One former VOA executive told us that such lack of planning and amateur approach to news reporting would have been simply unthinkable under previous VOA directors. A presidential speech of this international importance would have meant that the VOA director would have been present in the building during the entire evening and a large number of VOA English news reporters, not to mention numerous language service broadcasters, would have been mobilized to provide special reporting covering all angles, including any criticism of the speech. This was obviously not done. If by any chance, Director Ensor and/or Executive Editor Steve Redisch were in the building during the speech (sources said that Redisch was overseeing VOA live coverage of the Obama speech) and afterwards, they apparently did not do anything to help or provide guidance to the VOA web team on how to report on the presidential address and reactions. The ultimate irony is that they claim to be pioneers of social media-focused programming.
They have not done anything earlier to manage and inspire the staff. VOA correspondents have been complaining for years that they are prevented from filing in-depth reports, and what they file is often discarded, shortened, and frequently does not make it to the homepage or even onto the website.
Many excellent reports by VOA correspondents are filed promptly but are often posted late and often buried deep inside the website. Site visitors have a difficult time finding these reports. VOA correspondents also have to work under unreasonable restriction on the length of their reports, even for major news stories. BBC and Russia Today do not seem to have similar restrictions. If VOA correspondents violate these restrictions, the web team cuts down their stories or rewrites them. These experienced journalists are completely demoralized. Their complaints have been ridiculed and ignored by the management.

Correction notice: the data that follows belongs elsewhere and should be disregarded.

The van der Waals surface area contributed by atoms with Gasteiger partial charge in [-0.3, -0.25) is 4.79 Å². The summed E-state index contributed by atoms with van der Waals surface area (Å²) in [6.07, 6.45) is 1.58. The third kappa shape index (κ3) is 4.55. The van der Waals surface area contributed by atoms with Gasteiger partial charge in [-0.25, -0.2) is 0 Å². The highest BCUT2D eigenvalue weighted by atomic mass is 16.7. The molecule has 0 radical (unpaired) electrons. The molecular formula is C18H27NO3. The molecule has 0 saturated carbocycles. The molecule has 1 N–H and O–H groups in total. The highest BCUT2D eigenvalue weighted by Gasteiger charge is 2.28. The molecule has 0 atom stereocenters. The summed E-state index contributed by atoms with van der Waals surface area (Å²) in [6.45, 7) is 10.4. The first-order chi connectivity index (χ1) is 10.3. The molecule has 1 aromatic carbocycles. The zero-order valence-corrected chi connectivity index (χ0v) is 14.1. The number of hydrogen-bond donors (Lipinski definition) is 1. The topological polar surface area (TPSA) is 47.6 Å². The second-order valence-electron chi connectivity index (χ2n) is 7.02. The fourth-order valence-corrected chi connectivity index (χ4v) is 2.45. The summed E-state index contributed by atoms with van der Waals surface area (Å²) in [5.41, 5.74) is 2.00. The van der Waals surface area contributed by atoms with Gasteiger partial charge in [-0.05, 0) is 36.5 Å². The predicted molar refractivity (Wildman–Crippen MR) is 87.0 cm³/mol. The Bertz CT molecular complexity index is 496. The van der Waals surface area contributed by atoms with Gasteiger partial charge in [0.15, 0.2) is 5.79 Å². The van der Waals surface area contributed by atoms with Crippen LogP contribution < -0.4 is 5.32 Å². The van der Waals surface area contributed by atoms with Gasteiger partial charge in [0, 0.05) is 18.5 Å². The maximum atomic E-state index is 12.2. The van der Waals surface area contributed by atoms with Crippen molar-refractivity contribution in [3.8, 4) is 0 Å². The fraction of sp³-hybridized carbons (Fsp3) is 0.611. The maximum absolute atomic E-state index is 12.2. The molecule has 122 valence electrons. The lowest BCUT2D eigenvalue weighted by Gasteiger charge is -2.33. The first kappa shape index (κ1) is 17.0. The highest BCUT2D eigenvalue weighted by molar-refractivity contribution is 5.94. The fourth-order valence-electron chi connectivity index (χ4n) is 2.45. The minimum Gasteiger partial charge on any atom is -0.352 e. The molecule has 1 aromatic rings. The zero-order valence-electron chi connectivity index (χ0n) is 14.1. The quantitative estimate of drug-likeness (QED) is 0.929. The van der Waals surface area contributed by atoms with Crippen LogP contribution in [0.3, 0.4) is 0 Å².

The biggest tragedy is the lack of any effective leadership from the very top on news gathering, news reporting, website management and staff motivation. Top VOA executives are seen by VOA correspondents as hostile, angry, vindictive, remote and incapable of managing. Employee morale at VOA and at the International Broadcasting Bureau (IBB) is one of the lowest in the entire federal government.
Compared to VOA, BBC and Russia Today websites are visually attractive, well designed, well organized, and constantly updated. (It can take hours for VOA to post or update major stories; some stories are posted hours and days late.)
Most BBC news stories are much more comprehensive than VOA news reports, and they are much longer. They are also far more interesting to read. They focus sharply on controversial issues and explain them, while most news items written by the VOA web desk are short and boring. Reports by BBC correspondents are prominently featured. They include many links, related stories, and related videos. More and more often the VOA web desk simply resorts to posting short news items from Reuters.
VOA’s treatment of President Obama speech on Syria showed quite clearly that senior VOA management is either completely disengaged or simply incapable or organizing coverage of a major news event. This is a sad, embarrassing and costly failure for the United States and for American taxpayers.
VOA employees have alerted the Office of the Inspector General (OIG) at the State Department to this continuing waste of government resources in the way the VOA/IBB management and VOA news and website operation function, but apparently no action was taken either by the OIG or VOA and IBB executives. The Broadcasting Board of Governors (BBG) should take immediate steps to address this problem. We believe that Director Ensor and his deputy should leave and a new, professional news management team should be put in charge of VOA. Someone like Kevin Klose at BBG-funded Radio Free Europe / Radio Liberty (RFE/RL), who is both an excellent journalist and an excellent and respected manager, should be brought in by the BBG to save the Voice of America. The same management change is perhaps even more desperately needed at the International Broadcasting Bureau.